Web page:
Future trips and additional phone books were to add the names of more HYTEN s. Their correspondence in turn added even more names to my files. For years the problem remained that those notes and lists were not joining into a family tree. I was finding that there were a lot of HYTEN s out there, but despite some common threads, I could not locate the source of the family. Even now, over thirty years after I started, I still do not know for sure what country our ancestors came from nor do I even have all of us joined together on one family tree. What I do have though, thanks to many people, are the names of over 640 HYTENs.
In April of 1986 I published a draft copy of the family tree book in order to allow everyone who read it a further chance to fill in missing information. The draft copy served its purpose well. In the year and a half after it was published I had doubled the amount of information available, allowing me to add story lines to what had been more like a collection of dates.
By the time I published the 1988 edition of the HYTEN family tree I was down to only three deceased males that I was not able to trace until their death in order to determine if they had heirs. For a family with its roots beginning in the 1700s that is a pretty fair accomplishment.
I established five distinct branches of the Hyten family tree. Three branches descend from the sons of Josiah Heighton and date back at least to 1790. They are the William Caywood, Stephen Henson, and Thomas Otho Hyten branches. The latter is my family branch. Another branch, the large William Hyten one, goes back to his 1821 birth. The Texas branch of Samuel Gwinn Hyten turned out to be HYTEN s by choice as I found that Samuel had changed his name from HYDEN to HYTEN.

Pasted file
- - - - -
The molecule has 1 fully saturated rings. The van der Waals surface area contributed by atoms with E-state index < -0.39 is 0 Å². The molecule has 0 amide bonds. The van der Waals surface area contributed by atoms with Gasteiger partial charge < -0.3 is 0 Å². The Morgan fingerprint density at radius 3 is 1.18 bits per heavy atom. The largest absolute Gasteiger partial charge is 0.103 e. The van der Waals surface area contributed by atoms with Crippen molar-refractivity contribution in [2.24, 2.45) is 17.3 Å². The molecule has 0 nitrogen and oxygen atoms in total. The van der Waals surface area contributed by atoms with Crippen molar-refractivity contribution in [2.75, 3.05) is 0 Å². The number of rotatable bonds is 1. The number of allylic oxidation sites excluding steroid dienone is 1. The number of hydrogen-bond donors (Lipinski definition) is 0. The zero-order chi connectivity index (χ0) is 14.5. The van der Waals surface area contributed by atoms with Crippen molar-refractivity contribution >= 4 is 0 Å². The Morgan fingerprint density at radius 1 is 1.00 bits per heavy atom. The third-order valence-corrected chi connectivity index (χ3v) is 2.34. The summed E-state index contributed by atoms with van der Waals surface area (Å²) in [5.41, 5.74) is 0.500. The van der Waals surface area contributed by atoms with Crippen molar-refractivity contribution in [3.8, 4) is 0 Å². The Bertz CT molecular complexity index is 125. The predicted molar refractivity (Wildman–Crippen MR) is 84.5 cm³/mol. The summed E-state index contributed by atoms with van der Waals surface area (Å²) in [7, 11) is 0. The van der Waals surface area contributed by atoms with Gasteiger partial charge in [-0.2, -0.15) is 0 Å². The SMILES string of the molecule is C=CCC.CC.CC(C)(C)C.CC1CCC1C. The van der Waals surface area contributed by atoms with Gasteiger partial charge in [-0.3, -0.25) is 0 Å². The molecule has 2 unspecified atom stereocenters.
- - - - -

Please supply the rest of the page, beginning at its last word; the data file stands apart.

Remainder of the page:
I can not possibly list everyone who has contributed information to me although I wish that I could. There are two people though that provided me with the keys which allowed me to join together the disjointed information I then had. Their help resulted in a family tree of which I think they and any genealogist would be proud. It was Lila Hyten - Stites that got me going on this final push and Pat Douglass-Smith who provided much of the properly documented data that I have used. My role was more that of detective and editor than that of researcher. I have done just enough of the latter to respect those who do it.
Others who contributed were Eleanor Douglass-Embree, Arlene Hyten-Rainey, David Lawrence Hyten, who was the first HYTEN that I contacted, Floyd James Hyten, David Lee Hyten, Donald William Hyten, Harry Alexander Hyten, Jerry Lester Hyten, Becky Ingram, (Todd) William Todd Hyten, Norine Cuddingham-Hyten, Cole Wesley Hyten, both of whom have since passed away, Blaine Warren Hyten, and my parents, Mary Josephine and Robert Spencer Hyten, Sr. There is also Sara Lynn Hyten whose only contribution was to give me the name of her aunt Lila who in turn provided me with the key to putting it all together. Don't you ever be one of those people who thinks that he or she has nothing to add.